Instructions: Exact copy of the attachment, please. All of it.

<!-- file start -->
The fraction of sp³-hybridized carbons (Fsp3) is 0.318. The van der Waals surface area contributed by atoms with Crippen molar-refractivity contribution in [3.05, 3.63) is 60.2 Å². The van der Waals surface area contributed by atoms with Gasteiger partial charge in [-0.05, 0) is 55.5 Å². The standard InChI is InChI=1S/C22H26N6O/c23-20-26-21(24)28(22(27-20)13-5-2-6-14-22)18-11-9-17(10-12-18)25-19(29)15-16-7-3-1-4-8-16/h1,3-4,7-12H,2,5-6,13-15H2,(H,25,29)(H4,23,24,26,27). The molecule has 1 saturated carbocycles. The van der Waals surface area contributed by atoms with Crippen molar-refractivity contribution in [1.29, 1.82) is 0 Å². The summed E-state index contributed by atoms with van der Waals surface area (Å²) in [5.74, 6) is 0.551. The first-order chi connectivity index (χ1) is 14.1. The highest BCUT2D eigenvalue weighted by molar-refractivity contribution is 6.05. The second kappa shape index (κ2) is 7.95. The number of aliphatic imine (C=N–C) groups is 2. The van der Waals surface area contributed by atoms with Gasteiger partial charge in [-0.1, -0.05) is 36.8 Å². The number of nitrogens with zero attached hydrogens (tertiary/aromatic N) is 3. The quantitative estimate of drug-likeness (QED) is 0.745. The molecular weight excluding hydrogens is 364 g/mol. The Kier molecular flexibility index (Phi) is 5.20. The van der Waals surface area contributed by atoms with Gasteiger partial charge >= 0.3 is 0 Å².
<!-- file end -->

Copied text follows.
The fraction of sp³-hybridized carbons (Fsp3) is 0.318. The van der Waals surface area contributed by atoms with Crippen molar-refractivity contribution in [3.05, 3.63) is 60.2 Å². The van der Waals surface area contributed by atoms with Gasteiger partial charge in [-0.05, 0) is 55.5 Å². The standard InChI is InChI=1S/C22H26N6O/c23-20-26-21(24)28(22(27-20)13-5-2-6-14-22)18-11-9-17(10-12-18)25-19(29)15-16-7-3-1-4-8-16/h1,3-4,7-12H,2,5-6,13-15H2,(H,25,29)(H4,23,24,26,27). The molecule has 1 saturated carbocycles. The van der Waals surface area contributed by atoms with Crippen molar-refractivity contribution in [1.29, 1.82) is 0 Å². The summed E-state index contributed by atoms with van der Waals surface area (Å²) in [5.74, 6) is 0.551. The first-order chi connectivity index (χ1) is 14.1. The highest BCUT2D eigenvalue weighted by molar-refractivity contribution is 6.05. The second kappa shape index (κ2) is 7.95. The number of aliphatic imine (C=N–C) groups is 2. The van der Waals surface area contributed by atoms with Gasteiger partial charge in [-0.1, -0.05) is 36.8 Å². The number of nitrogens with zero attached hydrogens (tertiary/aromatic N) is 3. The quantitative estimate of drug-likeness (QED) is 0.745. The molecular weight excluding hydrogens is 364 g/mol. The Kier molecular flexibility index (Phi) is 5.20. The van der Waals surface area contributed by atoms with Gasteiger partial charge >= 0.3 is 0 Å².